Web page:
Twenty-four hours after the EU’s special central and eastern European member states’ summit on the refugee crisis and there are already signs that
Twenty-four hours after the EU’s special central and eastern European member states’ summit on the refugee crisis and there are already signs that the steps taken may well exacerbate problems for the crowds of migrants huddled on various borders.
The summit may have made progress on controlling the flow of people at the borders, but the result is likely to further slow people’s progress in actually getting where they want to go.
“We agreed that Frontex border guards should arrive on Croatia and Serbia’s frontiers, the European outer border guards, so to speak. This should, in theory, slow down the flow of people because it would entail a more rigorous entry procedure. Of course, that’s assuming that the system works all the way from Greece through Macedonia and Serbia” said Croatia’s Prime Minister Zoran Milanovic.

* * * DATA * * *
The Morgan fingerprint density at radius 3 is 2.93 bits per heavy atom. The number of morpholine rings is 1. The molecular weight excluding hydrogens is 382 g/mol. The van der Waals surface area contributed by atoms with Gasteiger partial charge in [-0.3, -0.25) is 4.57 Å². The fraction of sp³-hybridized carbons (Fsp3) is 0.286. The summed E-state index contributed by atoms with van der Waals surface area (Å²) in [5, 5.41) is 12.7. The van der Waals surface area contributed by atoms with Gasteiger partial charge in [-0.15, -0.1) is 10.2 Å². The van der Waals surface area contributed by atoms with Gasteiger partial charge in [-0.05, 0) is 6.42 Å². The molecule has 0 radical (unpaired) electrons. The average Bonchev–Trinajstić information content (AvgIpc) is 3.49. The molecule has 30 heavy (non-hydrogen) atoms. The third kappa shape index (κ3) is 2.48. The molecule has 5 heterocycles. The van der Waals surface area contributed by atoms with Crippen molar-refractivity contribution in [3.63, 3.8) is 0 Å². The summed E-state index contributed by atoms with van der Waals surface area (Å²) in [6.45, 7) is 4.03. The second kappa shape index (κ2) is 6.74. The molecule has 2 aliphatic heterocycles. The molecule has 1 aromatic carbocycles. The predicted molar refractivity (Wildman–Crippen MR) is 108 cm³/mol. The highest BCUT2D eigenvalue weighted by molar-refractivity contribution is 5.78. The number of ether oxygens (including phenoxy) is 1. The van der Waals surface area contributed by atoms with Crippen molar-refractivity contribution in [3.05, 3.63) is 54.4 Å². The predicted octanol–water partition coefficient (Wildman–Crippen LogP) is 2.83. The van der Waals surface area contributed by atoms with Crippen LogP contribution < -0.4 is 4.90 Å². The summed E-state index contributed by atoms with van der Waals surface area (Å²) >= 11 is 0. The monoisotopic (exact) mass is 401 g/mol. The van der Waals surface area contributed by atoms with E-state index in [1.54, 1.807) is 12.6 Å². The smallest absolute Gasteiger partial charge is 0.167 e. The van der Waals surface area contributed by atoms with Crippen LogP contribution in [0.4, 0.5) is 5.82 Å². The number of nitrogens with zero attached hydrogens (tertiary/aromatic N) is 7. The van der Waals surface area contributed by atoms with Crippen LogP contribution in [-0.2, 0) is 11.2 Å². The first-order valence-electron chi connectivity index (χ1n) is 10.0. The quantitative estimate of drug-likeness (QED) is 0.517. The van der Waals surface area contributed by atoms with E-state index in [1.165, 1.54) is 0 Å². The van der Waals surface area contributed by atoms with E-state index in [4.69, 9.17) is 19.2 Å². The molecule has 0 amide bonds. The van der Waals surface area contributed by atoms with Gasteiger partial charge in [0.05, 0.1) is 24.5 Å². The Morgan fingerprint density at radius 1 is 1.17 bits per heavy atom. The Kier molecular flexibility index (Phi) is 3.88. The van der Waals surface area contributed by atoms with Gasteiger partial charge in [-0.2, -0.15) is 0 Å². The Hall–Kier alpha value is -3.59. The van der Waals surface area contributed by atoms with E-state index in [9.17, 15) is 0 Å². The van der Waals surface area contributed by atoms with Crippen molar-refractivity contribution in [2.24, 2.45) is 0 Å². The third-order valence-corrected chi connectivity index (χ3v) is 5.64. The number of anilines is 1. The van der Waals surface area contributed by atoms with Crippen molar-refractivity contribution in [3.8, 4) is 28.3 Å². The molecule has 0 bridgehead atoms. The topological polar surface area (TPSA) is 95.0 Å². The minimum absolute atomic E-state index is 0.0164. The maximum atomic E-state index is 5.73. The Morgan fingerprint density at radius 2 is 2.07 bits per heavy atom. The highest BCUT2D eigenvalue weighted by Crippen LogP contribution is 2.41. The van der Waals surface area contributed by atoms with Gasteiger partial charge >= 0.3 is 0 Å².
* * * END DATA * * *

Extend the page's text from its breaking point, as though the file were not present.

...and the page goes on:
Some control is needed to stop the chaos of recent weeks and buy time for countries to prepare for the influx. But in the meantime families are trapped in squalid unhealthy conditions. Some report footrot after resorting to plastic bags to keep out the rain and mud.
“We support a proper registration process but of course it slows everything down. It’s an issue as the winter is coming and the shelter facilities are not available,” said the UNHCR Senior Co-ordinator Francesca Bonelli.
Singing in the tented villages springing up may warm the heart but soon these people are going to need a lot more than that, or Europe may have a humanitarian, not a refugee crisis on its hands.